11.08.22 | Shepherding | by John Jones


    This past Saturday and Sunday, I hope you enjoyed getting to hear from Jonty Rhodes, a church planter with the IPC (International Presbyterian Church). In September of last year, I wrote about meeting Jonty and other IPC ministers in England (see “Meeting Old Friends for the First Time”). Just last week, before Jonty arrived in Chattanooga, Karen and I joined him for the annual meeting of the UK Partnership held at Christ Covenant Church in Charlotte, NC. Kevin DeYoung, the senior pastor of CCC, is also a member of the UK Partnership. You can learn more by watching this video.
    In the Bible, during King David’s time, we are told that 200 or so chiefs of Issachar had an “understanding of the times” and were able to “know what Israel ought to do” (1 Chronicles 12.32). I’ve always imagined these men as agéd philosophy professors wearing multi-colored gowns and spending their days craned over dusty books in undecipherable scripts. They are the men who eat all of their meals on the high platform at the end of the Great Hall and frankly, they don’t quite fit in the normal world. They are like Tolkien biking through Oxford, gown streaming in the breeze. Or like young Darwin darting across Third Court of Christ’s College, Cambridge, with a bug in each hand and one held gingerly in his mouth (as one biographer describes). You seek men like these for discernment in thorny matters, not for installing the latest app on your phone: for wisdom, not for washing machine repair.

    Most contemporary scholars agree with their first-century Jewish counterparts that these chiefs of Issachar were likely adept stargazers discerning best practices for putting in crops and scheduling annual festivals (see A. A. Saarisalo, ISBE). These were important, even life-promoting decisions, but not quite the backdrop suited to a Vangelis soundtrack. I prefer my version.
    I think church planters have a kind of “understanding of the times.” On the one hand, they are proclaiming an unchanged and unchangeable message through unchanged and unchangeable means. That is, they share the gospel through the ordinary life of a healthy, biblical church. On the other hand, they are especially attentive to the spiritual fields of harvest, or the “Nones” (those who reply “none” to survey questions about religious affiliation). In America, three out of every ten is a none (and that number is growing). In England and Scotland, where church attendance is less than 2%, the nones are about six out of every ten (and growing). Church planters get this.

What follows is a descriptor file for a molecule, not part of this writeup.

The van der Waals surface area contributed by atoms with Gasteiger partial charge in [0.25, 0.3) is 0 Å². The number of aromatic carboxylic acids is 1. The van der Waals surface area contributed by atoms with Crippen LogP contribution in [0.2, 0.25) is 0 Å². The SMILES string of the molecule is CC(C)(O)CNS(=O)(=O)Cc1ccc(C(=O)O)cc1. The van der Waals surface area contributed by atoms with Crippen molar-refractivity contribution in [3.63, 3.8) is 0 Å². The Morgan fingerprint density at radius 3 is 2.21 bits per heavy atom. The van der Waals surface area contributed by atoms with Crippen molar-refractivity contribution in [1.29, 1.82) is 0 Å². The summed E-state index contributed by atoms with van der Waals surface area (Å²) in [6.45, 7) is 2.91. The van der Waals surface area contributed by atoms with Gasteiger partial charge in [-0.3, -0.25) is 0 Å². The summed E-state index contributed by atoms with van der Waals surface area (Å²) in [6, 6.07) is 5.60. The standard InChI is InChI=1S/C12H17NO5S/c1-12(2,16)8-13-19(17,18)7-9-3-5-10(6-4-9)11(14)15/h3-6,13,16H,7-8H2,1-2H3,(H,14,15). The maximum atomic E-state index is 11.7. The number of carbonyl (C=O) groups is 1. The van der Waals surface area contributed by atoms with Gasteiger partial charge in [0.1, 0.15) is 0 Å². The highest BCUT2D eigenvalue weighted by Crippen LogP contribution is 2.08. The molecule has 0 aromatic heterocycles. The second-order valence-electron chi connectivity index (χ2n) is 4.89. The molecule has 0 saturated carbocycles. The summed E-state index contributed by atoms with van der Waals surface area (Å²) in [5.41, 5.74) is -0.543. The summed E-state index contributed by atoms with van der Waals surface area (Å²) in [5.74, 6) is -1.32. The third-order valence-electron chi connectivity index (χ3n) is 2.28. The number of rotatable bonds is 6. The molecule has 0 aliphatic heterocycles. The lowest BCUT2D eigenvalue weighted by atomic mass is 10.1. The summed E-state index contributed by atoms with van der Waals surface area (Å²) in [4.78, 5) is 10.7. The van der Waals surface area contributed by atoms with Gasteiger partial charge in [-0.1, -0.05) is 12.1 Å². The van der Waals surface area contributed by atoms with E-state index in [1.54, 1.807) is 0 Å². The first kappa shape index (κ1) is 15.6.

In 1954, the IPC was founded by Francis Schaeffer (someone else who understood nones). As the American religious landscape is more and more defined by nones, my hope is that Bible-believing people in America will listen carefully to Bible-believing people in a part of the world where nones are very common. As we now know, Francis Schaeffer would prove to be a very effective apologist. His influential books, The God Who Is There and Escape from Reason, would not be published until 1968. The next year, an IPC congregation was planted in Ealing, London, by a colleague of Francis Schaeffer. That church is now pastored by Paul Levy and has become the headquarters for the entire denomination. It is also where Jonty and I first met last year. As an IPC church planter, Jonty Rhodes was invited to visit us here at Covenant and share some of his experiences in an England far more post-Christian than even Francis Schaeffer’s day.
    While I am not a church planter, my family came to Chattanooga after ministering for 12 years in the Pacific Northwest. We were surrounded by nones. To this day everyone in my family (kids included) has dear friends who are nones. Like other PCA churches in that part of America, the ministries of our church family were constantly tuned expecting the presence of nones. By God’s grace, we witnessed many nones slowly transform into sincere followers of Jesus. I am sure I do not have an especially prescient understanding of the times. However, as America becomes more post-Christian, more similar both to where Karen and I came from and where Jonty currently lives, I am exceedingly motivated to listen closely to my fellow minister workers from the IPC who have watched their own culture become post-Christian over the past decades and continue to plant Presbyterian churches with Issachar-like awareness.

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